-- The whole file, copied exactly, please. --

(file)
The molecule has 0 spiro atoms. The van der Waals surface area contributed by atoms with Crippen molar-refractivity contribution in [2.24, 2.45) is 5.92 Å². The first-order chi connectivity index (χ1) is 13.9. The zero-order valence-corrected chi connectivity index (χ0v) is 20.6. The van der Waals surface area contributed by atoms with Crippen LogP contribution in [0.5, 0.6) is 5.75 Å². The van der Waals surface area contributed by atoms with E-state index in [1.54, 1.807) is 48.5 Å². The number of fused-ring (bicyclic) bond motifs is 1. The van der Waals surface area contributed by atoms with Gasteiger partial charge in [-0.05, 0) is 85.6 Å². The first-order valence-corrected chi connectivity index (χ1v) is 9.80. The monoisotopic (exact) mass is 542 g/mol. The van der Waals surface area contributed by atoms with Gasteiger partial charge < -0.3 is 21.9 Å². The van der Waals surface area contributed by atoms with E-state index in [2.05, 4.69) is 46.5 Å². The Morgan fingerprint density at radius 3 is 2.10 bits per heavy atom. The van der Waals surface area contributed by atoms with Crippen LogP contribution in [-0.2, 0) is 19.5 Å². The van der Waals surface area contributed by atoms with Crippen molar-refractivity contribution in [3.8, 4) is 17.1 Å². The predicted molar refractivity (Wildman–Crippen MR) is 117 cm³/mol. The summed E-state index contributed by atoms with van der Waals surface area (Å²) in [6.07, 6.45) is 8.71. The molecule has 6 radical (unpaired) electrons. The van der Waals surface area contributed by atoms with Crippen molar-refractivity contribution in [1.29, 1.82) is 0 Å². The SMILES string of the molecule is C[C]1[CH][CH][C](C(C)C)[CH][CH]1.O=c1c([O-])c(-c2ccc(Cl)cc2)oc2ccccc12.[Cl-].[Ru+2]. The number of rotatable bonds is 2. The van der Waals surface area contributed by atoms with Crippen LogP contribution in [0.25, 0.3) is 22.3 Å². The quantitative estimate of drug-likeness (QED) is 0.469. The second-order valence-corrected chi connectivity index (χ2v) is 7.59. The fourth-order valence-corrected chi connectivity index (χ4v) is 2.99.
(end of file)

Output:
The molecule has 0 spiro atoms. The van der Waals surface area contributed by atoms with Crippen molar-refractivity contribution in [2.24, 2.45) is 5.92 Å². The first-order chi connectivity index (χ1) is 13.9. The zero-order valence-corrected chi connectivity index (χ0v) is 20.6. The van der Waals surface area contributed by atoms with Crippen LogP contribution in [0.5, 0.6) is 5.75 Å². The van der Waals surface area contributed by atoms with E-state index in [1.54, 1.807) is 48.5 Å². The number of fused-ring (bicyclic) bond motifs is 1. The van der Waals surface area contributed by atoms with Gasteiger partial charge in [-0.05, 0) is 85.6 Å². The first-order valence-corrected chi connectivity index (χ1v) is 9.80. The monoisotopic (exact) mass is 542 g/mol. The van der Waals surface area contributed by atoms with Gasteiger partial charge < -0.3 is 21.9 Å². The van der Waals surface area contributed by atoms with E-state index in [2.05, 4.69) is 46.5 Å². The Morgan fingerprint density at radius 3 is 2.10 bits per heavy atom. The van der Waals surface area contributed by atoms with Crippen LogP contribution in [-0.2, 0) is 19.5 Å². The van der Waals surface area contributed by atoms with Crippen molar-refractivity contribution in [3.8, 4) is 17.1 Å². The predicted molar refractivity (Wildman–Crippen MR) is 117 cm³/mol. The summed E-state index contributed by atoms with van der Waals surface area (Å²) in [6.07, 6.45) is 8.71. The molecule has 6 radical (unpaired) electrons. The van der Waals surface area contributed by atoms with Crippen molar-refractivity contribution in [1.29, 1.82) is 0 Å². The SMILES string of the molecule is C[C]1[CH][CH][C](C(C)C)[CH][CH]1.O=c1c([O-])c(-c2ccc(Cl)cc2)oc2ccccc12.[Cl-].[Ru+2]. The number of rotatable bonds is 2. The van der Waals surface area contributed by atoms with Crippen LogP contribution in [0.25, 0.3) is 22.3 Å². The quantitative estimate of drug-likeness (QED) is 0.469. The second-order valence-corrected chi connectivity index (χ2v) is 7.59. The fourth-order valence-corrected chi connectivity index (χ4v) is 2.99.